StrataGraft Cellularized Scaffold Approved for Treatment of Deep Partial Thickness Burns


The allogeneic, cellularized scaffold product helps support autologous skin tissue regeneration in patients with thermal burns requiring surgical intervention.

The FDA has approved StrataGraft, a topical, allogeneic, cellularized scaffold product indicated for the treatment of adults with thermal burns with intact dermal elements who require surgical intervention. The bi-layered, human cell-derived product previously received regenerative medicine advanced therapy, priority review, and orphan drug designations.1

Produced from 2 types of human skin cells, keratinoctyes and dermal fibroblasts, StrataGraft is intended to help avoid or reduce the need for autografting in patients with deep partial thickness burns, as this process creates a new wound and puts the patient at additional risk for complications and infection.

The approval was based on data from 2 trials, one of which was the pivotal phase 3 STRATA2016 clinical trial (NCT03005106) which evaluated the safety and efficacy of StrataGraft in 71 adult patients with 3% to 49% total body surface area thermal burns.2 In each patient, 2 areas of similar depth were randomized to be treated with either StrataGraft or autograft. Co-primary end points were the percentage of StrataGraft sites achieving durable wound closure at 3 months without autograft placement, and the percent area of StrataGraft versus autograft sites that are autografted at 3 months.

At the end of the assessment period, investigators reported a 96% reduction in mean percent area of sites treated with StrataGraft that required autografting (4.3% vs 102.1% of autograft treatment sites; P <.0001). In addition, 83% of patients treated with StrataGraft showed durable wound closure at 3 months without additional autograft placement compared with 86% of patients’ autograft control treatment sites. The most common treatment-related adverse effect was pruritis, reported in 15% of patients, followed by blisters, hypertrophic scar, and impaired healing. No reports of rejection were recorded.2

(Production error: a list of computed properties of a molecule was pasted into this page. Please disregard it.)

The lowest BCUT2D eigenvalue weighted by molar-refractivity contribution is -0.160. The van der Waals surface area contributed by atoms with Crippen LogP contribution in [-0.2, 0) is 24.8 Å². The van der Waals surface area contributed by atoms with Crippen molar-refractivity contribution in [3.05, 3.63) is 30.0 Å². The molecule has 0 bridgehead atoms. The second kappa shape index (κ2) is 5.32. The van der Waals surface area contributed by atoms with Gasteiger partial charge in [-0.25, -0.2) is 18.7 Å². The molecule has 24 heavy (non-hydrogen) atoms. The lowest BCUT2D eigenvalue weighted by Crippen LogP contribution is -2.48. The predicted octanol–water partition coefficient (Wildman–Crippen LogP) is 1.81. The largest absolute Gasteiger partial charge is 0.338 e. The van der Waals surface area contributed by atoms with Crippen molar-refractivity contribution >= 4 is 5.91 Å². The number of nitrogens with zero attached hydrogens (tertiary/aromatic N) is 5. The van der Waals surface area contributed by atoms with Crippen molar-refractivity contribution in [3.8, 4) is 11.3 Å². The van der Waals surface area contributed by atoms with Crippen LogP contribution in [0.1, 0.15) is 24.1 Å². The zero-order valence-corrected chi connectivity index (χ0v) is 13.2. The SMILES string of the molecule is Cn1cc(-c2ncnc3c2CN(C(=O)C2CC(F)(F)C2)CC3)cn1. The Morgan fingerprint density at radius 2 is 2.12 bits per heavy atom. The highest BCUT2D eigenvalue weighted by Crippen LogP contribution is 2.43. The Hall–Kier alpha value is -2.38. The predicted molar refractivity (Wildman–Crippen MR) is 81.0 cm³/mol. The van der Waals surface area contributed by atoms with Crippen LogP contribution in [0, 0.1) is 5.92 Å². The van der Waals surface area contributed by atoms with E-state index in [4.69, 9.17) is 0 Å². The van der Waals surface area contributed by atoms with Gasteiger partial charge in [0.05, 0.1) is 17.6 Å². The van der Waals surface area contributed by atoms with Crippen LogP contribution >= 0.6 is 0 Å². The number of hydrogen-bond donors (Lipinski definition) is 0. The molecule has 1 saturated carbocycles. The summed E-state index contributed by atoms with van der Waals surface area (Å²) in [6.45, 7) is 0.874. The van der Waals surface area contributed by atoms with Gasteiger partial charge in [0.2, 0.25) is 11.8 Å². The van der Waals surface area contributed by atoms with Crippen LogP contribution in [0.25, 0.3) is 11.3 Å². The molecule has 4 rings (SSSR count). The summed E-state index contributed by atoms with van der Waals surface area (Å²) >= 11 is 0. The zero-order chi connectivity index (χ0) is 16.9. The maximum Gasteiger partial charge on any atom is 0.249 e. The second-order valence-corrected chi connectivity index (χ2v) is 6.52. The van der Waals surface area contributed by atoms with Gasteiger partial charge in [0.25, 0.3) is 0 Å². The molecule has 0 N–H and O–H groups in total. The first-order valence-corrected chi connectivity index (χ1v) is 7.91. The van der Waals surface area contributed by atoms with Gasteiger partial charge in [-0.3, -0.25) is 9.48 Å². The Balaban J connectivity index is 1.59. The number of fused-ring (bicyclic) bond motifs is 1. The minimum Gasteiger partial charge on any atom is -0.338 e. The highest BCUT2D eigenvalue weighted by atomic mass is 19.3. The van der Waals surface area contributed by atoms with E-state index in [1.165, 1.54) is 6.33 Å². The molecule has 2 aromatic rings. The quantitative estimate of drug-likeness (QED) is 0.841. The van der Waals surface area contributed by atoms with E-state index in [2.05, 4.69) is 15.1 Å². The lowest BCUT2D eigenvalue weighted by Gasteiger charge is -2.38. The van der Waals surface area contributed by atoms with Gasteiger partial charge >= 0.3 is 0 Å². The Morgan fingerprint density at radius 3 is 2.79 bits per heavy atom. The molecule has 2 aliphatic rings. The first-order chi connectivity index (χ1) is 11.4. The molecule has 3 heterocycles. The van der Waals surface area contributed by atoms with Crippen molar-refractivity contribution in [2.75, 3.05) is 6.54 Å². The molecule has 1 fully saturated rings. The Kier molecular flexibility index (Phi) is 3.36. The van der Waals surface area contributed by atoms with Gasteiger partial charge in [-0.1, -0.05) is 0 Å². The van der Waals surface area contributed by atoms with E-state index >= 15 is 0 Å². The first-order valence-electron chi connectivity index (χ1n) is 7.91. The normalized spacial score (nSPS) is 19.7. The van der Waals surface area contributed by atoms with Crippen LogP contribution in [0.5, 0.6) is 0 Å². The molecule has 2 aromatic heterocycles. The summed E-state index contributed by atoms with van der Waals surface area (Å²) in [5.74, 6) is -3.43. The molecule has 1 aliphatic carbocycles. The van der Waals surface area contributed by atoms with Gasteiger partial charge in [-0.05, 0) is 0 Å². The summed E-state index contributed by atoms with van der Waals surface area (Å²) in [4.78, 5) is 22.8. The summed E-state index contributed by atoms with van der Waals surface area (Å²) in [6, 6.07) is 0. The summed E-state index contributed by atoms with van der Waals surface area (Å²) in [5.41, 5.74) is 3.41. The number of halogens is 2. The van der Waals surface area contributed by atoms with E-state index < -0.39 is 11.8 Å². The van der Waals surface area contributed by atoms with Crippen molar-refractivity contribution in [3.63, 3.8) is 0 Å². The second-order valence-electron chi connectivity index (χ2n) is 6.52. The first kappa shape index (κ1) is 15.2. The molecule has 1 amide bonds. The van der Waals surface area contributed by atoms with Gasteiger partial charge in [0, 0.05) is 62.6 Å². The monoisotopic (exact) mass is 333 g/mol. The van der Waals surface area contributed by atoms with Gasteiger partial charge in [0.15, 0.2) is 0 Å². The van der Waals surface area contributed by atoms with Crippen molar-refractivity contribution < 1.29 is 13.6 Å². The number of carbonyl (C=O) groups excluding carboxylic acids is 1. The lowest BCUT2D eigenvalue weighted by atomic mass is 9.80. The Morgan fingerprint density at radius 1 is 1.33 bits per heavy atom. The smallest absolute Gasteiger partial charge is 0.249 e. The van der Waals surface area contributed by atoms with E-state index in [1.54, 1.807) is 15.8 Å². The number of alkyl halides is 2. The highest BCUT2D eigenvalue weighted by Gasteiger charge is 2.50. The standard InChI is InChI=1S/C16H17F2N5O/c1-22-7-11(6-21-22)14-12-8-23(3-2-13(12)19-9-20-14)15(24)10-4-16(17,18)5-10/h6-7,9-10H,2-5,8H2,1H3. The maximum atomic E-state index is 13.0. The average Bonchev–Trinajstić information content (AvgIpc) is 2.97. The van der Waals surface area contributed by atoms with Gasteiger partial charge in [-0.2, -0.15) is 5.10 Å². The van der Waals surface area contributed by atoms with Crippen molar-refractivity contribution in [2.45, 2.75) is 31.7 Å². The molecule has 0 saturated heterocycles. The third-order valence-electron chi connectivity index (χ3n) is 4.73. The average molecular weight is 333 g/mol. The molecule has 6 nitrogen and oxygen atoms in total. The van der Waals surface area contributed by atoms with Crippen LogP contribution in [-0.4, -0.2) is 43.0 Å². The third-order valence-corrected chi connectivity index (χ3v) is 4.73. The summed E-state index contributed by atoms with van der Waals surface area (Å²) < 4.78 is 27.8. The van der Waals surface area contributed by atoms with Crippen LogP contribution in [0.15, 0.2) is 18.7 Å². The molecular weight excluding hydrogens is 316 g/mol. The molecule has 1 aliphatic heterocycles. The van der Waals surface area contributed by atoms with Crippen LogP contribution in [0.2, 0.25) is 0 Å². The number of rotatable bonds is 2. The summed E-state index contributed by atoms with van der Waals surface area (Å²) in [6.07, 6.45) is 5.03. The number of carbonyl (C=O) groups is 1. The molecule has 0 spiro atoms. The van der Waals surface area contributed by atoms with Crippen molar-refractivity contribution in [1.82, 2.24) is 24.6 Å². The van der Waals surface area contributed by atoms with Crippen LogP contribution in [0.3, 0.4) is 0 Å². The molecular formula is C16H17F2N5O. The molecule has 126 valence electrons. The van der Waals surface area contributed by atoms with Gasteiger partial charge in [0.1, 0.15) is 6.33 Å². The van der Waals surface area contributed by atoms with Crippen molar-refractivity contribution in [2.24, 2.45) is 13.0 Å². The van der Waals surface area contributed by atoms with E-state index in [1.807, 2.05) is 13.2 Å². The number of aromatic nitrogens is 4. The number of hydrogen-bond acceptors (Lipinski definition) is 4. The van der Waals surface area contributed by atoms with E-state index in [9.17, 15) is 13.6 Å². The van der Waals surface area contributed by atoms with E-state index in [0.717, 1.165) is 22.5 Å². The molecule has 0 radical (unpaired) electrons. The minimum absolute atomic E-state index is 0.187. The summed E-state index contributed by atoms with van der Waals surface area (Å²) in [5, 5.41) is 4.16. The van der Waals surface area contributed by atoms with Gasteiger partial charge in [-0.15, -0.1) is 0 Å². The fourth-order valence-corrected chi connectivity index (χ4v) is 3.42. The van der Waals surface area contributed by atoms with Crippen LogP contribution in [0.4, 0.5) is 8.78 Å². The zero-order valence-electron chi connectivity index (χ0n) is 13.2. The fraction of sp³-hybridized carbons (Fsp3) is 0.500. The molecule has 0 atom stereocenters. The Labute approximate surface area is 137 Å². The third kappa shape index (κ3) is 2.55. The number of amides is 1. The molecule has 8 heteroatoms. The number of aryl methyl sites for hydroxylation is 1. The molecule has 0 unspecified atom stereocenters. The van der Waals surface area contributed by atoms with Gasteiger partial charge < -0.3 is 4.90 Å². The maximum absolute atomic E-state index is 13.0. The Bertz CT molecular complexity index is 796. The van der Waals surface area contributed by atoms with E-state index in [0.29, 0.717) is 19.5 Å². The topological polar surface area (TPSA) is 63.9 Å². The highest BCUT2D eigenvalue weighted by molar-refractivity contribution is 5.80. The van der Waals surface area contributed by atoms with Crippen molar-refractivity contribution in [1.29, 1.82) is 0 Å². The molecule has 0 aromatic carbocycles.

“While autografting is effective in providing closure of the original wound in patients with deep partial-thickness burns, it can lead to donor site complications, including pain, itching, increased risk of infection and scarring,” said Tracee Short, MD, burn surgeon and burn unit medical director at the Regional Burn Center at Baton Rouge General, in a statement.1 “The approval of StrataGraft represents an important advancement in the treatment of patients with deep partial-thickness burns. Burn surgeons will now have a new biologic treatment to eliminate or reduce the need for autografting.”

Notably, StrataGraft is officially categorized by the FDA as a xenotransplantation product as both human and mouse cells were used during initial product development.3 While mouse cells are no longer used in the final manufacturing process, the FDA has warned that there may be a risk of transmission of infectious diseases or agents. No such reports have been filed thus far.

1. Mallinckrodt Announces U.S. FDA Approval of StrataGraft® (allogeneic cultured keratinocytes and dermal fibroblasts in murine collagen - dsat). News release. Mallinckrodt. June 15, 2021.
2. Gibson ALF, Holmes JH, Shupp JW, et al. A phase 3, open-label, controlled, randomized, multicenter trial evaluating the efficacy and safety of StrataGraft® construct in patients with deep partial-thickness thermal burns. Burns. Published online April 2021. doi:10.1016/j.burns.2021.04.021
3. FDA Approves StrataGraft for the Treatment of Adults with Thermal Burns. News release. US FDA. June 15, 2021.
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